I’ll come right out and say it. Next to Pebble Beach, my favorite course in California is Pasatiempo Golf Club.
In the wake of a 10-year restoration led by Tom Doak and Jim Urbina, Pasatiempo, described by Doak as “the most personal of (Alister) Mackenzie’s designs,” is like a fuzzy photograph that’s been brought into focus by an expert restorer. The golf course, one of the finest classically designed courses in the nation, is a worthy tribute to the Scottish doctor’s genius.
Situated at the top of Monterey Bay less than an hour’s drive north from the peninsula’s more famous venues, Pasatiempo (loosely translated as “passing the time” in Spanish) is one of the few public-access layouts built by Alister Mackenzie. When his s working days were done, Mackenzie retired to a modest home alongside the sixth fairway. The club, opened in 1929, remained one of his favorite places in golf. Were he to return, he’d be happy to see his design principles embodied in the makeover completed in 2008 by Doak and his team, who used old photographs and drawings to recreate long-lost features.
Routed on sloping terrain in the Santa Cruz hills, Pasatiempo’s tree-lined fairways serve up magnificent views of coastal mountains and the Pacific Ocean. Don’t be deceived by the scorecard: This semi-private club plays much longer than its listed yardage from the championship tees at 6,500 yards, par 70. The tip-off is the course and slope rating (72.3/140) from the tips. Unless you’re a single-digit handicapper, stick with the middle tees at 6,125 yards. From any set of markers, the layout delivers one intricate, fascinating hole after another. Nothing can touch the seaside splendor of Cypress Point, but in truth, the rollicking greens and risk-reward scenarios at Pasatiempo are as good, if not better.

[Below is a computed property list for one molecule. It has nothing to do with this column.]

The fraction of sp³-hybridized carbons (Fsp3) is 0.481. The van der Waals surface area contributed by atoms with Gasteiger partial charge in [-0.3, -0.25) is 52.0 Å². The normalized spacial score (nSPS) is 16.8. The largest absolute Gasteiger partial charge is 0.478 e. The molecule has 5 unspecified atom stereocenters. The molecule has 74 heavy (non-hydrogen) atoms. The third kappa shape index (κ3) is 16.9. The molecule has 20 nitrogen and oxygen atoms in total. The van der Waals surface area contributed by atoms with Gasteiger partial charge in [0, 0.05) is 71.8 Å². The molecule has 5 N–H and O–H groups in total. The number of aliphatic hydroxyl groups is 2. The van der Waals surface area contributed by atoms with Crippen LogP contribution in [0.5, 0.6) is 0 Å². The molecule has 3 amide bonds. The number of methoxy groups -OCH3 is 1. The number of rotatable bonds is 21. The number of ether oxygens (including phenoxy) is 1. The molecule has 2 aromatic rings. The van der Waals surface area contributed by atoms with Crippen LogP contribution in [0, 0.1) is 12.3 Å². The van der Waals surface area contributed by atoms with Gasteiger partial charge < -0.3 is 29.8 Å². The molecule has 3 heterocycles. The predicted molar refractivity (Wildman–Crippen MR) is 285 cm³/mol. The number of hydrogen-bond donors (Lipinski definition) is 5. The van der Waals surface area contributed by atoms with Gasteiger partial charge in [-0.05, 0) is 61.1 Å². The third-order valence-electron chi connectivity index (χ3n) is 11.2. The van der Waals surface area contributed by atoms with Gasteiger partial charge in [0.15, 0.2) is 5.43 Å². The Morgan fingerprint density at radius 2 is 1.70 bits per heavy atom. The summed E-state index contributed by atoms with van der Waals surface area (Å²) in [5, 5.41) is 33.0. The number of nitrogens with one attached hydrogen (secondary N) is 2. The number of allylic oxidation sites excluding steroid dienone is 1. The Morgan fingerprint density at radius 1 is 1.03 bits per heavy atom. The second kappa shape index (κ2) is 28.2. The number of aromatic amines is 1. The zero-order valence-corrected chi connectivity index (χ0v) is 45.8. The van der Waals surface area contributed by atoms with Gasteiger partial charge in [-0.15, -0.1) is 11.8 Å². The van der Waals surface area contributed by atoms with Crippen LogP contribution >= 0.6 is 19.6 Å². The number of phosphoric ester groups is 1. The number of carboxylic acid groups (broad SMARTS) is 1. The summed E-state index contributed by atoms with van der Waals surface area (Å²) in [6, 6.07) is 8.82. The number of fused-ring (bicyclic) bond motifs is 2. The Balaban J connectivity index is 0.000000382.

Mackenzie, who mastered the art of camouflage while serving as a field surgeon during the Boer War, applied what he knew about concealment and optical illusion to golf course design. The first hole, a long downhill par 4 flanked by huge cypress and eucalyptus trees, looks hard but in fact is rated one of the easier holes on the course. In his book, Golf Architecture, Mackenzie writes, “…it is an important thing in golf to make holes look much more difficult than they really are. People get more pleasure doing a hole which looks almost impossible, and yet is not so difficult as it appears.”
The par-3 third hole, 214 yards from the tips, is justly rated the toughest one-shotter on the course. The tee shot is played uphill to a topsy-turvy green embraced by deep bunkers. Mackenzie’s bunkers, both in their aesthetic flair and clever positioning, are both eye-catching and naturalistic. They remain the envy of modern-age designers. It’s no accident that Doak and his team at Renaissance Golf were responsible for the creation of several world-class courses while working on the Pasatiempo restoration, including Pacific Dunes, Barnbougle Dunes, Cape Kidnappers and Ballyneal.